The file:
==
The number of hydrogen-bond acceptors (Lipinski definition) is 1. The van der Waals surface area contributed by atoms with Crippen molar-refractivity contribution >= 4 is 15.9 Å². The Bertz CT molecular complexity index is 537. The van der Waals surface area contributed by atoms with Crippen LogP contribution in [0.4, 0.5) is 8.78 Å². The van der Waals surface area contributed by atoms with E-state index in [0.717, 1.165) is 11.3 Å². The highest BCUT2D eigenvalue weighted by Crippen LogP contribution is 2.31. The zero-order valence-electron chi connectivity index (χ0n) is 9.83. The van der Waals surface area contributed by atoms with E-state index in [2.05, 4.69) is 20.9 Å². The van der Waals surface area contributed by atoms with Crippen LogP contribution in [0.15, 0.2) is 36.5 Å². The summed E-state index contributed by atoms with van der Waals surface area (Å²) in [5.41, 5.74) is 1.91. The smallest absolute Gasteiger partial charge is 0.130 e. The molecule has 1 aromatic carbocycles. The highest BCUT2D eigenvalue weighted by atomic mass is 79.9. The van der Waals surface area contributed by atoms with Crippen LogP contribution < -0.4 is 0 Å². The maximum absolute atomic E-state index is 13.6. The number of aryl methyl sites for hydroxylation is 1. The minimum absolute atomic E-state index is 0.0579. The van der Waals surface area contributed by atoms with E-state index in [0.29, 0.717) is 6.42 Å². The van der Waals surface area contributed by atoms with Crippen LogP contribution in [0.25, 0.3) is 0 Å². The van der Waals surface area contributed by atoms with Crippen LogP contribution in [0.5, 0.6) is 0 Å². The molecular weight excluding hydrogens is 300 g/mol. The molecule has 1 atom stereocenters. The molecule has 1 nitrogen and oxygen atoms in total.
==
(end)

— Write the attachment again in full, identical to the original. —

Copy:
The number of hydrogen-bond acceptors (Lipinski definition) is 1. The van der Waals surface area contributed by atoms with Crippen molar-refractivity contribution >= 4 is 15.9 Å². The Bertz CT molecular complexity index is 537. The van der Waals surface area contributed by atoms with Crippen LogP contribution in [0.4, 0.5) is 8.78 Å². The van der Waals surface area contributed by atoms with E-state index in [0.717, 1.165) is 11.3 Å². The highest BCUT2D eigenvalue weighted by Crippen LogP contribution is 2.31. The zero-order valence-electron chi connectivity index (χ0n) is 9.83. The van der Waals surface area contributed by atoms with E-state index in [2.05, 4.69) is 20.9 Å². The van der Waals surface area contributed by atoms with Crippen LogP contribution in [0.15, 0.2) is 36.5 Å². The summed E-state index contributed by atoms with van der Waals surface area (Å²) in [5.41, 5.74) is 1.91. The smallest absolute Gasteiger partial charge is 0.130 e. The molecule has 1 aromatic carbocycles. The highest BCUT2D eigenvalue weighted by atomic mass is 79.9. The van der Waals surface area contributed by atoms with Crippen LogP contribution < -0.4 is 0 Å². The maximum absolute atomic E-state index is 13.6. The number of aryl methyl sites for hydroxylation is 1. The minimum absolute atomic E-state index is 0.0579. The van der Waals surface area contributed by atoms with E-state index in [0.29, 0.717) is 6.42 Å². The van der Waals surface area contributed by atoms with Crippen LogP contribution in [0.25, 0.3) is 0 Å². The van der Waals surface area contributed by atoms with Crippen LogP contribution in [0.5, 0.6) is 0 Å². The molecular weight excluding hydrogens is 300 g/mol. The molecule has 1 atom stereocenters. The molecule has 1 nitrogen and oxygen atoms in total.